Adaptation to climate change Large-scale implementation of vegetable production with water reuse
From pilot project to large-scale implementation: the process of agricultural food production with recycled water successfully developed in the HypoWave research project is entering large-scale application for the first time. In the course of the follow-up project HypoWave+, the research network has begun preparations for hydroponic vegetable production with recycled irrigation water on a one-hectare site.
Agricultural production worldwide is increasingly dependent on irrigation. But regional water shortages and the resulting conflicts over use are on the rise. High-yield harvests cannot be taken for granted in Germany either due to prolonged heat and dry soils. New, water-saving cultivation methods are being sought. With the HypoWave+ research project led by the Technische Universität Braunschweig, the German Federal Ministry of Education and Research (BMBF) is therefore funding the implementation of an alternative form of agricultural cultivation in combination with water reuse on an industrial scale.
HypoWave process: An alternative for agriculture
The hydroponic process, in which plants in containers without soil are supplied via a nutrient solution using recycled water, had been successfully tested in a previous project in Hattorf, Lower Saxony. “Now the aim is to take the experience gained with the water-efficient process based on recycled water to large-scale production and provide scientific support,” says project manager Thomas Dockhorn from the Institute of Sanitary and Environmental Engineering at the TU Braunschweig. The new HypoWave process not only offers an alternative to irrigation with drinking water and groundwater. At the same time, the cultivation method optimizes nutrient supply, since vital nutrients such as nitrogen and phosphorus are supplied to the plants from the treated water.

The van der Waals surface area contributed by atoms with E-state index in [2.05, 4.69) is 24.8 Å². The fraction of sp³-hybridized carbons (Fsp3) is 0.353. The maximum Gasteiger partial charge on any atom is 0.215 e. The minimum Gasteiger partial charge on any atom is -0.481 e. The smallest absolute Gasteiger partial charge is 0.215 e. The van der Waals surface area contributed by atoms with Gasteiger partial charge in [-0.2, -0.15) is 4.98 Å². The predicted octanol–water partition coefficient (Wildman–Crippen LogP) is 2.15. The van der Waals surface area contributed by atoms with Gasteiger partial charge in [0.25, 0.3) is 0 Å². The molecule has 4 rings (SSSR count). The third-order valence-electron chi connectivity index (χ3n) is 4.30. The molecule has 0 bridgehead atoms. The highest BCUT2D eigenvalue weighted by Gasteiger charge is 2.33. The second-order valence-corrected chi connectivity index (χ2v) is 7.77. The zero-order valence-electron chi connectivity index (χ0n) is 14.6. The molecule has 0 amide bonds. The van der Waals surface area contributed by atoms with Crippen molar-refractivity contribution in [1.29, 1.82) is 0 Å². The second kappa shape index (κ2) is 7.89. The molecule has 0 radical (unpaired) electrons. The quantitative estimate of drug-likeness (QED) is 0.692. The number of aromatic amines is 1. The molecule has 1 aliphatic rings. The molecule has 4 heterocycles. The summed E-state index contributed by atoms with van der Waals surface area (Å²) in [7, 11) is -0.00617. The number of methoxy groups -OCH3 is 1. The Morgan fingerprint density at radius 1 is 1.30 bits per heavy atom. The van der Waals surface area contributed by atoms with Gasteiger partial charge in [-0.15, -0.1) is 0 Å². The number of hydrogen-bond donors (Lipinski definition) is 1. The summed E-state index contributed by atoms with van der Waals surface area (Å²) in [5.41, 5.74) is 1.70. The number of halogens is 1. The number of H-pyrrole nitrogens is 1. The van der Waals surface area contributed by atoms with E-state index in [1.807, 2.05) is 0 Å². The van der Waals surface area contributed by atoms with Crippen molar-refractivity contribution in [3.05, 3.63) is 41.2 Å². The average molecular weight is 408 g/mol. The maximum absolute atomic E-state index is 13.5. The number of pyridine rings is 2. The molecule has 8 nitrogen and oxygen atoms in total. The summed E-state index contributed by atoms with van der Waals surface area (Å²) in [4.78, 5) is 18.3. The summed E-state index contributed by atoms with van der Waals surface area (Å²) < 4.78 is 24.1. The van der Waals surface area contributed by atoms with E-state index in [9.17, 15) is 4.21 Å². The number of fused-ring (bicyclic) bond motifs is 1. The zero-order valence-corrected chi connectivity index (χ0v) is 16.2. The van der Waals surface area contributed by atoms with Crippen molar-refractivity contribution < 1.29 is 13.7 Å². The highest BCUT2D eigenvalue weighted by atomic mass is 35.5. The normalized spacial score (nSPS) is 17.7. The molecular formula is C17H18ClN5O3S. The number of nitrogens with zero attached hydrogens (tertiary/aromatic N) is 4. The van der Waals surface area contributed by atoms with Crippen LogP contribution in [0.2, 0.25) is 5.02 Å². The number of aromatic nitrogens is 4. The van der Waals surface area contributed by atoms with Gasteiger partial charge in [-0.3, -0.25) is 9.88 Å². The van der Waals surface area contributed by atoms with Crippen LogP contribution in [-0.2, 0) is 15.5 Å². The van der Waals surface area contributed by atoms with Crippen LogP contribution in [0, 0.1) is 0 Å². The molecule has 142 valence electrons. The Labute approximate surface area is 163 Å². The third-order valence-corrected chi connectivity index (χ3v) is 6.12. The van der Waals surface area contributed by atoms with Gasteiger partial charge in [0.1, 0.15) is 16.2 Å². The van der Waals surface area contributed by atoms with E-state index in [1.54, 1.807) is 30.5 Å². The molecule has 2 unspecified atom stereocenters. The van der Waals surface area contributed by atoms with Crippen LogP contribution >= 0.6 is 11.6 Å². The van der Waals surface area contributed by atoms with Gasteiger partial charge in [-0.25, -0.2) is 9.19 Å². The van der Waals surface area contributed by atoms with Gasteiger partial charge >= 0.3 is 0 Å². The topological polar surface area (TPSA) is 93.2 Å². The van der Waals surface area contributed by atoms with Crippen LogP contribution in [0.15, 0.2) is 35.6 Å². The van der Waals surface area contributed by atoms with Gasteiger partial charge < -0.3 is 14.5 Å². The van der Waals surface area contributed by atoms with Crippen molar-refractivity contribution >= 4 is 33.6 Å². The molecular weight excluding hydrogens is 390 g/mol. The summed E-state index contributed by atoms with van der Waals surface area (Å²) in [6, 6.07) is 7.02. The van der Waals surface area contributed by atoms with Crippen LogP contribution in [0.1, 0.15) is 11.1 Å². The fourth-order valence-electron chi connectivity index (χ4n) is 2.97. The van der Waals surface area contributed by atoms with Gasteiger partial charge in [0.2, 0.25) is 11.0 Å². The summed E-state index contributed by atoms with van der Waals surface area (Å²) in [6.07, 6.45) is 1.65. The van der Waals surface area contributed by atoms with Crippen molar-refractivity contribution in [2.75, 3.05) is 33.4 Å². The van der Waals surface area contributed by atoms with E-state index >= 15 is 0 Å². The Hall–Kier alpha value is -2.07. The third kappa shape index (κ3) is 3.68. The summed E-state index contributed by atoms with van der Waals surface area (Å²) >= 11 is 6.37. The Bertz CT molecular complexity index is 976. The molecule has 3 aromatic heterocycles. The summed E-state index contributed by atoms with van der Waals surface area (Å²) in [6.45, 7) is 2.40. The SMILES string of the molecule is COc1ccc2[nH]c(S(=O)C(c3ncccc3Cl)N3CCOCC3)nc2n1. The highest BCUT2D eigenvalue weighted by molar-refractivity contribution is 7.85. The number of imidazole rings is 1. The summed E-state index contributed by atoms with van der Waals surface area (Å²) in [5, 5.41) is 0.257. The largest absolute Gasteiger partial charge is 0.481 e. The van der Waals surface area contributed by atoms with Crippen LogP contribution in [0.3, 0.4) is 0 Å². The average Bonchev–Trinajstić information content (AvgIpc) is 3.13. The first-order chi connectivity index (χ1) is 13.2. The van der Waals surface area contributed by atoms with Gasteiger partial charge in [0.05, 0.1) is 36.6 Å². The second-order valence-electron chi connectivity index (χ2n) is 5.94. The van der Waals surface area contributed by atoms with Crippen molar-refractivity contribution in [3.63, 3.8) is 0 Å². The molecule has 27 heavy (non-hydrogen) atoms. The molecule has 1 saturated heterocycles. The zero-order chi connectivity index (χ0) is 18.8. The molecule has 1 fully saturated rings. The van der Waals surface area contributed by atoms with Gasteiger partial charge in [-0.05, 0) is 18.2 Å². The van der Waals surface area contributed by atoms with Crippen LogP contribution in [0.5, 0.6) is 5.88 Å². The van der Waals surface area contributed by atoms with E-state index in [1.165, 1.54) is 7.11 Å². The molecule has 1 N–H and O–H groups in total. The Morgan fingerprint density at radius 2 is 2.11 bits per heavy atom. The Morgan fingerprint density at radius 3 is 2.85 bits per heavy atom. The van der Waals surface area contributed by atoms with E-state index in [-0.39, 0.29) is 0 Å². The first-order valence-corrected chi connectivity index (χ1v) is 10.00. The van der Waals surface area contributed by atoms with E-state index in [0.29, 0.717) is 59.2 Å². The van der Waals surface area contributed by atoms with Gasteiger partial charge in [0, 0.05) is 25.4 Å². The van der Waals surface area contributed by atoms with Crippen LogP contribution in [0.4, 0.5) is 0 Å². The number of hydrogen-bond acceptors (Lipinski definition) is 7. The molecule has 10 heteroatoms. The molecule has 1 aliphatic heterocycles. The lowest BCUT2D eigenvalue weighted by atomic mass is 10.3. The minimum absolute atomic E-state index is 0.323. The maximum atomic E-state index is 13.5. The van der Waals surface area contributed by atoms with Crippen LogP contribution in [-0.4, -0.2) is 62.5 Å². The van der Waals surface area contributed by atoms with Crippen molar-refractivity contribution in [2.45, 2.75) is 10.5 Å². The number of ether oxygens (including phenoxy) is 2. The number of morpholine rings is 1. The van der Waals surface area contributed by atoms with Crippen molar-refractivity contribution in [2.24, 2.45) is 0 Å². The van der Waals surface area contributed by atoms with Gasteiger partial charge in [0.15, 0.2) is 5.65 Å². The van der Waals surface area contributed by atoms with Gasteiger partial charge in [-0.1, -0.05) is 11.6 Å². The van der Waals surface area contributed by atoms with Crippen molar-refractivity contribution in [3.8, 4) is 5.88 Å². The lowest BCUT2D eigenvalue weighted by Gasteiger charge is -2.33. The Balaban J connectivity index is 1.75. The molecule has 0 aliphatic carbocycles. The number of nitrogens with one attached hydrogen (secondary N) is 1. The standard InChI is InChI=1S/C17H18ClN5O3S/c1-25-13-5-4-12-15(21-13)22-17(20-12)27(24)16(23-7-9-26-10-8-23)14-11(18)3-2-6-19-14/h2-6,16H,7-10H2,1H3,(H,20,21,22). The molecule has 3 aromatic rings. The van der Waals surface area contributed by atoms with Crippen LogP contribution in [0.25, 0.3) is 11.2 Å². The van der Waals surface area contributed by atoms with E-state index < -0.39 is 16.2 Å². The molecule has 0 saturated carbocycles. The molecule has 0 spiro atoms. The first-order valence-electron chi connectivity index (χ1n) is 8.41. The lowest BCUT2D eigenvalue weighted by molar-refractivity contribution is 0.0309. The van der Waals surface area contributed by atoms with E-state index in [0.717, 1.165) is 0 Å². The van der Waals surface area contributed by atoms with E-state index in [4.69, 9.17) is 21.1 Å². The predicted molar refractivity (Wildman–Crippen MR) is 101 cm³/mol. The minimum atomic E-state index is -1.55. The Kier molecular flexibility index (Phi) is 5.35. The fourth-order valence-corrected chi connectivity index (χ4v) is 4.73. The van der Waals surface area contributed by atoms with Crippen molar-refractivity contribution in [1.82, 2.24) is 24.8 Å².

Despite water shortages: Regional food production in times of climate change
Together with farmers from Lower Saxony, the scientists are planning to produce up to 700 tons of tomatoes and peppers under glass on one hectare of cultivation area. The vegetables will be sold in regional grocery stores throughout the year, except for a short winter break. “In the course of the scientific monitoring of HypoWave+, we are focusing on questions of quality management and the marketability of the process,” says project coordinator Martina Winker from ISOE – Institute for Social-Ecological Research in Frankfurt. She says it is important not only to develop a viable solution for this location, but also to be able to derive recommendations from it for other locations and farmers. Climate change is visibly advancing. Regional vegetable cultivation that is water-saving and possible year-round in greenhouses could therefore become a real option for farmers. “We want to set the necessary course for this,” says Winker.
The HypoWave+ research project
The German Federal Ministry of Education and Research (BMBF) is funding the joint project “HypoWave+ – Implementation of a hydroponic system as a sustainable innovation for resource-efficient agricultural water reuse” under the funding measure “Water technologies: Water Reuse” under the federal program “Water: N”. Water: N is part of the BMBF strategy Research for Sustainability (FONA). The funding amount is 2.8 million euros. The project partners in the research network, led by the Technische Universität Braunschweig, Institute of Sanitary and Environmental Engineering (ISWW), are ISOE – Institute for Social-Ecological Research, Fraunhofer Institute for Interfacial Engineering and Biotechnology IGB, University of Hohenheim (UHOH), Abwasserverband Braunschweig (AVB), Wasserverband Gifhorn (WVGF), IseBauern GmbH & Co. KG, aquatune GmbH (a Xylem brand), Ankermann GmbH & Co. KG, Huber SE and INTEGAR – Institut für Technologien im Gartenbau GmbH.